Is the BMA introducing ‘backdoor euthanasia’?
Confidential draft guidelines are circulating after a recent ruling by the High Court
The British Medical Association is studying whether doctors should be allowed to “pull the plug” on patients with severe dementia or other degenerative diseases.
Confidential draft guidelines are being circulated after a recent ruling by the High Court that NHS staff and officials do not need a court's permission to withdraw artificial nutrition and hydration from a patient who is incapacitated and unable to speak or feed themselves.
They say that doctors should be able to end the lives not only of patients in vegetative or minimally conscious states but also of those with common degenerative conditions, like advanced dementia, provided that it is in the patient’s best interest.
The Daily Mail quotes the proposal:
“Due to the degenerative nature of their condition, these patients are on an expected downward trajectory and will inevitably die, usually as a result of their underlying condition, although perhaps not imminently and could, potentially, go on living for many years.”
Other patients who could have treatment withdrawn would include stroke patients and patients with “rapidly progressing brain injury”.
After withdrawal of nutrition and hydration patients would die of thirst and starvation.
Dr Peter Saunders, of Care Not Killing, has seen the proposal and says that it is a disguised form of euthanasia:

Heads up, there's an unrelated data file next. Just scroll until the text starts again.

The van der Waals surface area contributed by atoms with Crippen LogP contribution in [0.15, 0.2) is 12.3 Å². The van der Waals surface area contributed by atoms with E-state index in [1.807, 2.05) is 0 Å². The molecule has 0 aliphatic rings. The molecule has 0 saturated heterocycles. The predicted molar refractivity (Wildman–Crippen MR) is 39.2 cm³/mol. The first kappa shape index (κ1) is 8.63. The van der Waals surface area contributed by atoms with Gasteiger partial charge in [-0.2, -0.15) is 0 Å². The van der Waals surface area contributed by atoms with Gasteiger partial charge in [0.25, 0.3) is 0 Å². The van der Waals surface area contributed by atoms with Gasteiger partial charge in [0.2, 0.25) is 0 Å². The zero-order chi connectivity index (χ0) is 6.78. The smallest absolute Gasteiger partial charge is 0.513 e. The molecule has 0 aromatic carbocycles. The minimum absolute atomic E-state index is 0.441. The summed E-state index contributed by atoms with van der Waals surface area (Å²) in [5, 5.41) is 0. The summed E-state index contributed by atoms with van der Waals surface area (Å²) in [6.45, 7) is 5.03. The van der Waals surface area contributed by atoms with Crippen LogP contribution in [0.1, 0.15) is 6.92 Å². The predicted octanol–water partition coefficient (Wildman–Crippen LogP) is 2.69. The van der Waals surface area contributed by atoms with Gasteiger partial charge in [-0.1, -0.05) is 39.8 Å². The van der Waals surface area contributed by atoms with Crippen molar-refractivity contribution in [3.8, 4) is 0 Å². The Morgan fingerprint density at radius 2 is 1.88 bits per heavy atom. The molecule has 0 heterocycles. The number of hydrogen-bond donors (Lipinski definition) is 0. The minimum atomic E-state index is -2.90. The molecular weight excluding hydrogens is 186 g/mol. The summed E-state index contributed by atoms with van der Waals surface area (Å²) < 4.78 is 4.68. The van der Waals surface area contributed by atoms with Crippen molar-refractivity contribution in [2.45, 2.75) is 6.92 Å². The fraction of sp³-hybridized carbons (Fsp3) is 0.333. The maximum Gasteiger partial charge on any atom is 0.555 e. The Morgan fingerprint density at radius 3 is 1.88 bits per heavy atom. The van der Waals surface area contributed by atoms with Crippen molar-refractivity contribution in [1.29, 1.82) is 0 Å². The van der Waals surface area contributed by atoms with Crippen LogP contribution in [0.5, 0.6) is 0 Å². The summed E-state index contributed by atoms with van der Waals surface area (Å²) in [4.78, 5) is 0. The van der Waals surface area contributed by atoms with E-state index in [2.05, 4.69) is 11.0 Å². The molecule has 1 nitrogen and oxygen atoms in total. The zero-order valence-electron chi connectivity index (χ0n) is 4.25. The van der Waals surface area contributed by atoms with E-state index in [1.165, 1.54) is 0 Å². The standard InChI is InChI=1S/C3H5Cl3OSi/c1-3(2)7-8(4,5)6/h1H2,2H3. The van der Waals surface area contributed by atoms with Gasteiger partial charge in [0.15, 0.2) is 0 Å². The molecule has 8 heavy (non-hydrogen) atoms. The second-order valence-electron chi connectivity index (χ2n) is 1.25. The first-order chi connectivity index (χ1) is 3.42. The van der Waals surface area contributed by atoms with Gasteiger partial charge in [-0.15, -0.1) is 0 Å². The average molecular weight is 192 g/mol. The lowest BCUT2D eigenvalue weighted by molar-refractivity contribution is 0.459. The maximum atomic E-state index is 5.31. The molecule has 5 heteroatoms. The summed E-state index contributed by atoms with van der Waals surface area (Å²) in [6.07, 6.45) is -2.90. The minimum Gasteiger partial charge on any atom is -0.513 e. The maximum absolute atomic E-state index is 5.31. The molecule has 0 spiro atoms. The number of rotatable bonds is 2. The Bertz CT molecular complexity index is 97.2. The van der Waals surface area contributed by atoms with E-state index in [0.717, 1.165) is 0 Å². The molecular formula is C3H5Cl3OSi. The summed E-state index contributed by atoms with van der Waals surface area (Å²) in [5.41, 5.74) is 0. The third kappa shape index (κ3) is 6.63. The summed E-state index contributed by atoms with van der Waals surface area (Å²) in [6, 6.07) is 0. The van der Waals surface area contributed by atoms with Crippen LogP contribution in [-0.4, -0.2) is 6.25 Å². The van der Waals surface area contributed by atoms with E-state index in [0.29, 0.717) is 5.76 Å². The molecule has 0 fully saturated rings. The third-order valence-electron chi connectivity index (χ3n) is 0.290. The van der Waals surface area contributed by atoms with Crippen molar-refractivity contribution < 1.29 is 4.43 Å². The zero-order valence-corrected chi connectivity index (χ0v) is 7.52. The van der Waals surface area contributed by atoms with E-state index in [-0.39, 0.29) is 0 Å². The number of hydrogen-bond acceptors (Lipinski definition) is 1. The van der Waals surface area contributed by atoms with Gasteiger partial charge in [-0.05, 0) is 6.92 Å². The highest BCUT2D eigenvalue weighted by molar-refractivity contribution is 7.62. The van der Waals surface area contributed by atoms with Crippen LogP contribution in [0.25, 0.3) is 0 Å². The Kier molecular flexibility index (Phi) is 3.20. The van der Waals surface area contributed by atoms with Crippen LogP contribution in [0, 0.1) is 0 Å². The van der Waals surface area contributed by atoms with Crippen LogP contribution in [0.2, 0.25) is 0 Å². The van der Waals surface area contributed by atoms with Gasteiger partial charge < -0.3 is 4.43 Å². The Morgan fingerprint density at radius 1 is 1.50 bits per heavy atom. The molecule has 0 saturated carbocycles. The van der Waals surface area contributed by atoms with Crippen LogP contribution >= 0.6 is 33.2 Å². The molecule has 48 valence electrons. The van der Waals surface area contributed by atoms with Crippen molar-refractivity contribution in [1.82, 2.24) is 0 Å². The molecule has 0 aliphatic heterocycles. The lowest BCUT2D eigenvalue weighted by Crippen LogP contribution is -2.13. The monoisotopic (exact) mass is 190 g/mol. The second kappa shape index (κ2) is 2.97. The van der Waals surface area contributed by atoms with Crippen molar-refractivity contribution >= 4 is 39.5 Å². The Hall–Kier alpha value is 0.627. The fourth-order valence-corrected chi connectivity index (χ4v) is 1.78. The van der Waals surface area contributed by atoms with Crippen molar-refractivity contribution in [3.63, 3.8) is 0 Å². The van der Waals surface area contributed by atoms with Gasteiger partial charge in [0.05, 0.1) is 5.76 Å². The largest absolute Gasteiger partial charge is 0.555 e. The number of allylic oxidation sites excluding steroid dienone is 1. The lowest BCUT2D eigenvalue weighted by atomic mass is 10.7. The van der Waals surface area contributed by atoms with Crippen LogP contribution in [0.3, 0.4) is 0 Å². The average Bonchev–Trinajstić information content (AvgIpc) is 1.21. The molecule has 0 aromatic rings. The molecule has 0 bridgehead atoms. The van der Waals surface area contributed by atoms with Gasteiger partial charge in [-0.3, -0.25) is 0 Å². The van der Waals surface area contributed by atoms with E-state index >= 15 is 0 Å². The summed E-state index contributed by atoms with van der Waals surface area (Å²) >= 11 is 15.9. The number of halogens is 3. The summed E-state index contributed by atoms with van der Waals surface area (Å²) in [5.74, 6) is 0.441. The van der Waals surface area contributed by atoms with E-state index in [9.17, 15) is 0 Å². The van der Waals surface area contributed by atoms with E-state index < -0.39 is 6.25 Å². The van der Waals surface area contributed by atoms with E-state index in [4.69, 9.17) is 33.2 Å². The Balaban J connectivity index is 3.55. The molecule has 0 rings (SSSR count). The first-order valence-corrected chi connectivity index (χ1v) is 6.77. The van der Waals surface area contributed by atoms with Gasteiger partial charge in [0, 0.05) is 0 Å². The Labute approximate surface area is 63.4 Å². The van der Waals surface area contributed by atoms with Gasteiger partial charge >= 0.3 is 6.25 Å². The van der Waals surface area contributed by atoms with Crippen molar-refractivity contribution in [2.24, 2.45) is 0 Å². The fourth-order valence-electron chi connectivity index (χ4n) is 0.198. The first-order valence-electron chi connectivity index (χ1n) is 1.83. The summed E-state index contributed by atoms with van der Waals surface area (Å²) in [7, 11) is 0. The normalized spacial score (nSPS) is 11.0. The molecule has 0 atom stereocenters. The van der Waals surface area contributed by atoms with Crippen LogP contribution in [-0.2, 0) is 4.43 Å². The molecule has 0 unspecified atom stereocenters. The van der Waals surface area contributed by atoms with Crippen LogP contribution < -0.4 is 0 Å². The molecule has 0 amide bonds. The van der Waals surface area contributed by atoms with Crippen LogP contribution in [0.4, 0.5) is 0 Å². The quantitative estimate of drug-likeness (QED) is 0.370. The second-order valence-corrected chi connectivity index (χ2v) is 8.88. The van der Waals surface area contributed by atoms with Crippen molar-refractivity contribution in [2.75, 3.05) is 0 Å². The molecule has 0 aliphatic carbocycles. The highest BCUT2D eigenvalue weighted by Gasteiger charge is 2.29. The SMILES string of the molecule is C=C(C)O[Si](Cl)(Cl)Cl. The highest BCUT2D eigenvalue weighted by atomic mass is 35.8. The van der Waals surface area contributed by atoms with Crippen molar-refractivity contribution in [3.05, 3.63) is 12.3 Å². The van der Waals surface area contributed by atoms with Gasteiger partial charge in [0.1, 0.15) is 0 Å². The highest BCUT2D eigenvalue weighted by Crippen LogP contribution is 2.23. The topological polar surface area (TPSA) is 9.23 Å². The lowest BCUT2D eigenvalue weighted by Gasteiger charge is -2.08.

British parliaments have consistently refused to legalise euthanasia or assisted suicide for people with a quality of life they would not find ‘acceptable’ or would not ‘have wanted’. But the BMA is saying that to end these lives by starvation and dehydration, rather than with a lethal injection or drinking poison, is perfectly acceptable. This is actually nothing other than euthanasia by stealth – euthanasia by the back door …
What is largely disguised here in a lengthy and turgid 77-page document that few doctors or carers will ever read is a simple mechanism for ending the lives of dementia, stroke and PVS patients who are not imminently dying and who otherwise could live for months, years or even decades.
The BMA draft guidelines also set down that doctors should record the underlying condition as the cause of death on the death certificate. Professor Patrick Pullicino, of East Kent Hospitals University NHS Trust, another critic, says that this is tantamount to falsifying death certificates. “It will totally conceal the statistics of patients who are being dehydrated to death.”
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